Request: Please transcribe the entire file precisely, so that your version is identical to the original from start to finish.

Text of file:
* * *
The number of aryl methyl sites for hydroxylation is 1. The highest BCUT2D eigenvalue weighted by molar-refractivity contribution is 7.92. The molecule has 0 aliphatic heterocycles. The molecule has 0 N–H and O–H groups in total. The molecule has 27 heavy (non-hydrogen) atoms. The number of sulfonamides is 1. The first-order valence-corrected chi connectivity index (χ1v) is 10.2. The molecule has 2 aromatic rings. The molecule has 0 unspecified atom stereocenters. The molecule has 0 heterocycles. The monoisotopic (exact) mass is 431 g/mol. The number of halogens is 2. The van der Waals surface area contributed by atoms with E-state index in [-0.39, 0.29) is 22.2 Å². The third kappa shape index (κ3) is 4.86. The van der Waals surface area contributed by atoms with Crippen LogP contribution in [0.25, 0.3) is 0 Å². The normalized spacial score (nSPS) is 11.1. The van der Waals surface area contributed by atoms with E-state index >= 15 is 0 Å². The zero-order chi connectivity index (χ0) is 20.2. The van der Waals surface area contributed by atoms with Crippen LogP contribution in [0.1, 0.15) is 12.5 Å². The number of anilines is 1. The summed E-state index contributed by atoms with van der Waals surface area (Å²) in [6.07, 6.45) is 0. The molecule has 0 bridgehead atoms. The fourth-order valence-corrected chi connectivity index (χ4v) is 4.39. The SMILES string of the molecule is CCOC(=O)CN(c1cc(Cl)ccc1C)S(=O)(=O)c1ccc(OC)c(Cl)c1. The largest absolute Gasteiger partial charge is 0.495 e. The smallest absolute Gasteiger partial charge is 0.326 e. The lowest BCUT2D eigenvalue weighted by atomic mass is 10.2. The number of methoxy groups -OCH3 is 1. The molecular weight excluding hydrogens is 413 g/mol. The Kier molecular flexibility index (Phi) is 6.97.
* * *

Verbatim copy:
The number of aryl methyl sites for hydroxylation is 1. The highest BCUT2D eigenvalue weighted by molar-refractivity contribution is 7.92. The molecule has 0 aliphatic heterocycles. The molecule has 0 N–H and O–H groups in total. The molecule has 27 heavy (non-hydrogen) atoms. The number of sulfonamides is 1. The first-order valence-corrected chi connectivity index (χ1v) is 10.2. The molecule has 2 aromatic rings. The molecule has 0 unspecified atom stereocenters. The molecule has 0 heterocycles. The monoisotopic (exact) mass is 431 g/mol. The number of halogens is 2. The van der Waals surface area contributed by atoms with E-state index in [-0.39, 0.29) is 22.2 Å². The third kappa shape index (κ3) is 4.86. The van der Waals surface area contributed by atoms with Crippen LogP contribution in [0.25, 0.3) is 0 Å². The normalized spacial score (nSPS) is 11.1. The van der Waals surface area contributed by atoms with E-state index >= 15 is 0 Å². The zero-order chi connectivity index (χ0) is 20.2. The van der Waals surface area contributed by atoms with Crippen LogP contribution in [0.1, 0.15) is 12.5 Å². The number of anilines is 1. The summed E-state index contributed by atoms with van der Waals surface area (Å²) in [6.07, 6.45) is 0. The molecule has 0 bridgehead atoms. The fourth-order valence-corrected chi connectivity index (χ4v) is 4.39. The SMILES string of the molecule is CCOC(=O)CN(c1cc(Cl)ccc1C)S(=O)(=O)c1ccc(OC)c(Cl)c1. The largest absolute Gasteiger partial charge is 0.495 e. The smallest absolute Gasteiger partial charge is 0.326 e. The lowest BCUT2D eigenvalue weighted by atomic mass is 10.2. The number of methoxy groups -OCH3 is 1. The molecular weight excluding hydrogens is 413 g/mol. The Kier molecular flexibility index (Phi) is 6.97.